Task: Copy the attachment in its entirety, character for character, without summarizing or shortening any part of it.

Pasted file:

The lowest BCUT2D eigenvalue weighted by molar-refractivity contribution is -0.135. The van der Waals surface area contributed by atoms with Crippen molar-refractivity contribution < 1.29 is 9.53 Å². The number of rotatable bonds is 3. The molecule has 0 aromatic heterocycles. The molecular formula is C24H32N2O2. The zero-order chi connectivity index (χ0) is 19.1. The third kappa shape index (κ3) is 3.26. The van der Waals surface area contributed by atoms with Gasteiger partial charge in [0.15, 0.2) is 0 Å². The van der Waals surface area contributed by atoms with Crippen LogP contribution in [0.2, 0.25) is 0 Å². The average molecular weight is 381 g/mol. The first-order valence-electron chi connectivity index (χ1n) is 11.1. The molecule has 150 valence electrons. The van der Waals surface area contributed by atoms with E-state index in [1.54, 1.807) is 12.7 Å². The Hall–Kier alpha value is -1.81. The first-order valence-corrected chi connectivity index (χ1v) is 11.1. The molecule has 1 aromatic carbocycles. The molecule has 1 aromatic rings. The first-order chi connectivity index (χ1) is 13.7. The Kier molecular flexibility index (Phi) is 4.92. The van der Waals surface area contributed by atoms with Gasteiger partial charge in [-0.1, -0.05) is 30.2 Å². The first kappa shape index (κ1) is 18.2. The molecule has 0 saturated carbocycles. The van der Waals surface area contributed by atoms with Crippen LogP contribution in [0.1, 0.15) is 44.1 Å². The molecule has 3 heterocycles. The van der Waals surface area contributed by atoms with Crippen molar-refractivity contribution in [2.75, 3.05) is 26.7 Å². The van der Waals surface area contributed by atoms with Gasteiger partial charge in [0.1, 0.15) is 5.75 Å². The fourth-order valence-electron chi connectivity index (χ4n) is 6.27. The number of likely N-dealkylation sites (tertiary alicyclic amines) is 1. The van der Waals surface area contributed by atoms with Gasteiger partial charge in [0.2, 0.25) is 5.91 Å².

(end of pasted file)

The lowest BCUT2D eigenvalue weighted by molar-refractivity contribution is -0.135. The van der Waals surface area contributed by atoms with Crippen molar-refractivity contribution < 1.29 is 9.53 Å². The number of rotatable bonds is 3. The molecule has 0 aromatic heterocycles. The molecular formula is C24H32N2O2. The zero-order chi connectivity index (χ0) is 19.1. The third kappa shape index (κ3) is 3.26. The van der Waals surface area contributed by atoms with Gasteiger partial charge in [0.15, 0.2) is 0 Å². The van der Waals surface area contributed by atoms with Crippen LogP contribution in [0.2, 0.25) is 0 Å². The average molecular weight is 381 g/mol. The first-order valence-electron chi connectivity index (χ1n) is 11.1. The molecule has 150 valence electrons. The van der Waals surface area contributed by atoms with E-state index in [1.54, 1.807) is 12.7 Å². The Hall–Kier alpha value is -1.81. The first-order valence-corrected chi connectivity index (χ1v) is 11.1. The molecule has 1 aromatic carbocycles. The molecule has 1 aromatic rings. The first-order chi connectivity index (χ1) is 13.7. The Kier molecular flexibility index (Phi) is 4.92. The van der Waals surface area contributed by atoms with Gasteiger partial charge in [-0.1, -0.05) is 30.2 Å². The first kappa shape index (κ1) is 18.2. The molecule has 0 saturated carbocycles. The van der Waals surface area contributed by atoms with Crippen LogP contribution in [0.1, 0.15) is 44.1 Å². The molecule has 3 heterocycles. The van der Waals surface area contributed by atoms with Crippen molar-refractivity contribution in [2.75, 3.05) is 26.7 Å². The van der Waals surface area contributed by atoms with Gasteiger partial charge in [0.1, 0.15) is 5.75 Å². The fourth-order valence-electron chi connectivity index (χ4n) is 6.27. The number of likely N-dealkylation sites (tertiary alicyclic amines) is 1. The van der Waals surface area contributed by atoms with Gasteiger partial charge in [0.2, 0.25) is 5.91 Å².